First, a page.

Text of my ‘When Worlds Collide’ column published in Ceylon Today Sunday newspaper on 19 Feb 2012
‘To get rich is glorious!’
These words are widely attributed to the late Chinese leader Deng Xiaoping, the man who opened up China’s closed economy in 1979, and allowed the communist state to cautiously embrace market economics.
There is some debate whether Deng actually uttered these words, but they sum up the remarkable economic transition that China has made in a single generation. It is today’s the world’s second largest economy — and has been growing at an average of 10% a year for three decades.
A visitor to China can see the results of that massive social experiment. The Chinese people, at least in the cities and towns, have more money in their pockets — and are spending it. Listening to how the Chinese media, officials and citizens talk eagerly about private enterprise, property ownership and making money, it’s easy to forget that China remains a Communist state.
Let’s not debate about capitalism vs. socialism/communism. What is remarkable is how the Chinese have managed to keep their commerce separate from their politics. At least for now…
In Sri Lanka, on the other hand, we seem to be pursuing market economics a bit half-heartedly, even grudgingly. We were never a communist state, and only flirted with socialism periodically (especially from 1970 to 77). Despite that, some among us are redder than Marx, Lenin or Mao!
Why else would we, as a society, remain deeply suspicious and disdainful of the legitimate pursuit of wealth? Why does our society caricaturise — and even demonise — entrepreneurs?
More than three decades after Sri Lanka officially embraced liberalised economic policies in 1977, some are still not convinced whether it was the right thing to have done.
Sure, we hear platitudes about the private sector being the engine of growth and the need to create an ‘enabling environment’ for competitive enterprise. Various award schemes fête small, medium and large scale entrepreneurs. There are various schemes to encourage self-employment and expand overseas markets.
But try doing any kind of business and you have to cope with not only the formidable bureaucracy at central, provincial and local government levels, but also with a society that frowns upon anyone trying to make an honest buck.
One of my uncles was a ‘civil’ servant in the pre-77 era of command and control economics. He enjoyed the vast discretionary powers vested in the likes of him to approve what citizens did with their own money, time and energy. Indians called it the License Raj (they didn’t give it up till 1990).
Babus on both sides of the Palk Strait resented their loss of control. And despite every successive government endorsing the same economic policies, Lanka’s ‘rulers of routine’ find new ways of stifling the culture of innovation and enterprise promoted by their political masters.
The World Bank’s Ease of Doing Business ranking is a composite indicator of the business regulatory environment. It is based on 10 factors. Sri Lanka’s latest (2012) ranking is 89 out of 183 economies (the top three are Singapore, Hong Kong and New Zealand). While the island’s overall rank has gone up a bit, five factors have actually become slightly worse. Details at: www.doingbusiness.org/data/exploreeconomies/sri-lanka/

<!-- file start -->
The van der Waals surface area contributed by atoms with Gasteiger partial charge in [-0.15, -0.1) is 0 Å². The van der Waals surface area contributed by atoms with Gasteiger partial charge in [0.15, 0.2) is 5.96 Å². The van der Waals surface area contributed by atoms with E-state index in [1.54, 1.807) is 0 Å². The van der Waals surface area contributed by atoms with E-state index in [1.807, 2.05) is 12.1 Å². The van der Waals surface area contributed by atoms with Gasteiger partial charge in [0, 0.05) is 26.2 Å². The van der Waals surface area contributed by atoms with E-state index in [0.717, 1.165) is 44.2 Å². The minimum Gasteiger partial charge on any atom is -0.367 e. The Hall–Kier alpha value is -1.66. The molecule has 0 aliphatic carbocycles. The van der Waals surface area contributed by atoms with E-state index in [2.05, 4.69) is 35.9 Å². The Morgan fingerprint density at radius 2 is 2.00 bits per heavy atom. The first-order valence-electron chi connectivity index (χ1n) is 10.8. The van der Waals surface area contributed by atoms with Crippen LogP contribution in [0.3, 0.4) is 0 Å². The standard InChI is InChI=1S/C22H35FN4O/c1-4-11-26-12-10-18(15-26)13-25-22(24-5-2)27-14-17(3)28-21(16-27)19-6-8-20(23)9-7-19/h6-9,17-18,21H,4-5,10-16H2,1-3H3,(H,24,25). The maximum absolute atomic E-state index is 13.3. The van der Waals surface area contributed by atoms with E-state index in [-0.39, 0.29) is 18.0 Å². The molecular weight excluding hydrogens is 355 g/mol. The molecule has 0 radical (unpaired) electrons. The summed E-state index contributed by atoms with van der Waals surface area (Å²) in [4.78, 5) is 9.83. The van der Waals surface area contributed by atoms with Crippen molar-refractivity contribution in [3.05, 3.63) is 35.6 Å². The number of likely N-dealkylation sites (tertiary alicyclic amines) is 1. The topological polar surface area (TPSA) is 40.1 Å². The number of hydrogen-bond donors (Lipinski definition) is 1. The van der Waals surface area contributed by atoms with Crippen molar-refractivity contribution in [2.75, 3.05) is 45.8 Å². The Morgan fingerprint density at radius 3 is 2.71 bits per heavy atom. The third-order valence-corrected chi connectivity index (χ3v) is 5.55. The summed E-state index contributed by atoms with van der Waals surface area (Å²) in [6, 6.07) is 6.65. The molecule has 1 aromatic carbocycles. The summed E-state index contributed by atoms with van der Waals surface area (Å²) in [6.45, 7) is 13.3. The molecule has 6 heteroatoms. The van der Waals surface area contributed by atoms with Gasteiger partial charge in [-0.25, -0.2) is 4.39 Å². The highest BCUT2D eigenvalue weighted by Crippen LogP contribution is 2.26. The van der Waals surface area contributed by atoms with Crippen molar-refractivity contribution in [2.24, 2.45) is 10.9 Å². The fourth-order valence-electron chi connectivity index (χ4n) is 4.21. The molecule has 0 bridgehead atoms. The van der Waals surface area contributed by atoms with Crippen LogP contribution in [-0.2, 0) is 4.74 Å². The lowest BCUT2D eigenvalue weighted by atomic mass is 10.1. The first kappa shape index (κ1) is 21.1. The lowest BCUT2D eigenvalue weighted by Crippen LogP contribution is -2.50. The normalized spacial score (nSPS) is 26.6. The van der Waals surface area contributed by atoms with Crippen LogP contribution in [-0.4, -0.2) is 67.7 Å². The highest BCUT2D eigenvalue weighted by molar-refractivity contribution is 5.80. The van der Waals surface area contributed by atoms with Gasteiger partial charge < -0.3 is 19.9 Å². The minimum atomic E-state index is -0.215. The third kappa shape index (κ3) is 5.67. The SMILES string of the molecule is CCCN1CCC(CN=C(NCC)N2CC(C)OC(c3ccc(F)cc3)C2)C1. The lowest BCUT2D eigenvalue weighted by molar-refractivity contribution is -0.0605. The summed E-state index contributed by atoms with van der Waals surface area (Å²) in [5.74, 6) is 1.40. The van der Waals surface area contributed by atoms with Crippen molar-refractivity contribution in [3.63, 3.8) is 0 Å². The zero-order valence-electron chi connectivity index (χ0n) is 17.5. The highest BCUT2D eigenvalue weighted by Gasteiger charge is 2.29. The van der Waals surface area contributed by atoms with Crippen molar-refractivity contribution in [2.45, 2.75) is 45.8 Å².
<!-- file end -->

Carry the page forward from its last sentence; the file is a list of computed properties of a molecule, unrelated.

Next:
Laws and regulations are not the only challenges that Lankan entrepreneurs face. Our society’s perception of a trader or entrepreneur is an unkind one.
Examples of this are found in the real world (e.g. childhood aspirations; or the marriage market) as well as the imagined (in literary fiction and movies, trader characters are often ruthless). Remember the Seri Wanija jataka story?
The public harbours many prejudices about businesses irrespective of the line of trade. There is a pervasive notion that businesses and industries are intrinsically damaging, exploitative and even sinister.
I wonder if this is due to some ‘residual socialism’: we have plenty of frustrated socialists who are ideologically stuck in the 1970s (or earlier). Do they know the Soviet Union crumbled?
Successful entrepreneur and business mentor Deepal Sooriyaarachchi thinks it runs deeper. He says: “We are primarily an agricultural and rural nation. In the village, all share the same fate from weather when they cultivate — there are no major winners or superstars. That’s why in villages until you really break up the links and rise above, there is no real support but efforts to pull you down.”
He adds: “Doing business is one area where individual success comes. Hence businessperson was often the subject of jealousy in the village. I think we continue to harbour the same thinking even today.”
Hmm. Our cities are teeming with rural minds transplanted in urban jungles. Many journalists, artistes and officials — knowingly or otherwise – perpetuate the anti-biz attitude.
For example, look at how local language media often portrays entrepreneurs as corrupt or untrustworthy. Take any Sinhala daily and study it for about a week. You will find headlines or news reports using the phrase kotipathi viyaparikaya (multi-millionaire businessman), who is often linked to a Roomath kanthawa (pretty woman) — suggesting some scandal.
In the simplistic world of Sinhala language journalists, every businessman is a multi-millionaire, presumed guilty until proven innocent!
As Deepal asks: “How often do (Sinhala) media take the initiative to appreciate or promote the best practices of a business? All this contributes to why people think it’s bad to be in business!”
Even cartoonists caricaturise businessmen as pot-bellied kalu kada mudalalis (black market hoarders) or bulging old men in black suits (and dark glasses) all with a wicked smile. These suggest business is the last resort of the scoundrel.
Surrounded by all this bureaucracy, lampooning and maligning, who wants to get into business in Sri Lanka?